At deer camp last year, the crew with Red Dirt Roots Outdoor TV had a little more excitement than they bargained for when host Art Jillson’s tongue swelled to “the size of a tennis ball.”
“We were sitting around the campfire, and all the sudden he starts feeling weird and his tongue is swelling up. We barely got him to the hospital in time,” said Perry Faulkner, another of the show’s hosts.
It’s a different story for local taxidermist Vance Montgomery. He had a deer in his shop from Texas, and he said a tick from that deer bit him. It wasn’t his first tick bite by a long shot, but this one formed a hard spot, then overnight it became a cyst the size of a dime; soon it was the size of a baseball.
“My wife is a nurse, and I told her to look at it,” Montgomery said. “She said, ‘We’re going to the hospital.’ ... Ended up I had a staph infection. I’m pretty sure, almost 100% that’s when I got it.”
“It” is the alpha-gal allergy, sometimes called red meat allergy or mammalian meat allergy because those who have it will have an allergic reaction to eating any kind of meat or fats from mammals, be it pigs, goats, cattle, deer, elk, moose or any other mammal.
The allergy is linked to the bite of a tick that is common in Oklahoma called the lone star tick, and the allergy is better known year after year because more people are getting it. Surprise is common, for those who get the allergy, about just how many other people have it or know someone who does. Little is known about it.
“We put it out on our Facebook as a heads-up for hunters, and I couldn’t believe the reaction,” Faulkner said.
The closed membership-only Alpha-gal Facebook page has grown 298 members in just the past month, according to page administrator Mike Dee of Kansas City. Tulsa is the sixth-highest represented city on the page, which is international. Cities with the most members are Lynchburg, Virginia, and Sydney, Australia, he said.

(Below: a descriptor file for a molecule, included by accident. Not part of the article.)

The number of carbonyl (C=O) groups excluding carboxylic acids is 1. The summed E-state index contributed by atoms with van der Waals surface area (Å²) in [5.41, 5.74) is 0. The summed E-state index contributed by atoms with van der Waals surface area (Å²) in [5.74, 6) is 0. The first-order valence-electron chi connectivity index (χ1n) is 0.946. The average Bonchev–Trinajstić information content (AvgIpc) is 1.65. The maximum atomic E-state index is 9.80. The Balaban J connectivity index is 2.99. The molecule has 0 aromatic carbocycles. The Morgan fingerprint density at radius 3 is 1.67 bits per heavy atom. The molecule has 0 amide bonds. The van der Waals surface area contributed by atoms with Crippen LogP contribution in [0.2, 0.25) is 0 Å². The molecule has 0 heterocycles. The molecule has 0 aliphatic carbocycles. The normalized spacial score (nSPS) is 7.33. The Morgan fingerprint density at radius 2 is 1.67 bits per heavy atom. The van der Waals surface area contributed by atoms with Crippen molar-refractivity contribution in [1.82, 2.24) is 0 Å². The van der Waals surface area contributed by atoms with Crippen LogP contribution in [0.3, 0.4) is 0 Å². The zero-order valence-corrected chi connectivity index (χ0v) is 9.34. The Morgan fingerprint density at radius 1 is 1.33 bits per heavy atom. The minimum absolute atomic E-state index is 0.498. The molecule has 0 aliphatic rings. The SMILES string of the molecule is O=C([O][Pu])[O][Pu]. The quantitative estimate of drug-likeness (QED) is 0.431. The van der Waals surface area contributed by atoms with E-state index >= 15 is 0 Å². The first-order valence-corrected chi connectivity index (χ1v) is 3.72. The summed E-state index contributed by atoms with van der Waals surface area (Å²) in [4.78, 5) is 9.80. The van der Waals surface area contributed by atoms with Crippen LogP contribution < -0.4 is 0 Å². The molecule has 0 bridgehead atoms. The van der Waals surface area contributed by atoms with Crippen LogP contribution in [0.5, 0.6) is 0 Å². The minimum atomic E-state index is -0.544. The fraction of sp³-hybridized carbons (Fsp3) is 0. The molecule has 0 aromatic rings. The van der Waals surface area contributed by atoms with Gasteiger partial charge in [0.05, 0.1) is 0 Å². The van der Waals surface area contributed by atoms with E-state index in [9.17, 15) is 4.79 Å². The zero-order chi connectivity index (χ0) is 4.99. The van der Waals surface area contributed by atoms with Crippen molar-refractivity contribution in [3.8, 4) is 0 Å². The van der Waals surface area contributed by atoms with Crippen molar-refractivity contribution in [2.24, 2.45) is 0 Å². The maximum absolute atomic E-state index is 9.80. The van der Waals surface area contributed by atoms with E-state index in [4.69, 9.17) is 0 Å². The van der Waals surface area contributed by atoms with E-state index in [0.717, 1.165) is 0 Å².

“We get about seven requests a day,” Dee said. “When I first joined in 2013, it would take months to seven new members. ... You think it’s crazy now, just watch and wait.”
Researchers at the University of Virginia tied the tick to the allergy by chance, as the allergic reaction turned up in cancer patients given a treatment that contained the sugars in the early 2000s.
A team led by Dr. Thomas Platts-Mills published a paper on the allergy in 2008. Researchers report spread of the allergy is linked to expansion of the lone star tick, once most plentiful in the Southeast, but now more plentiful across the South, Midwest and north into Canada.
The UVA School of Medicine continues to lead the way on alpha-gal research, recently discovering aspects of the allergy that could lead to treatment, or a cure, but they also found link between the ticks and heart disease.
In simplified terms, alpha-gal is a sugar that exists in every mammalian species except primates. It also exists in the saliva of a lone star tick and, for unknown reasons some people will develop an allergic reaction to the sugar after being bitten by a tick.
Some are people who have been bitten numerous times by ticks with no adverse reaction.
Some, like Montgomery, are sure when they had a bite that was severe. Others, like Jillson, may have no reaction to being bitten by a tick, but had several trips to the hospital in anaphylactic shock before doctors figured out what was wrong.
He was tested for heart disease and several other possible maladies, he said.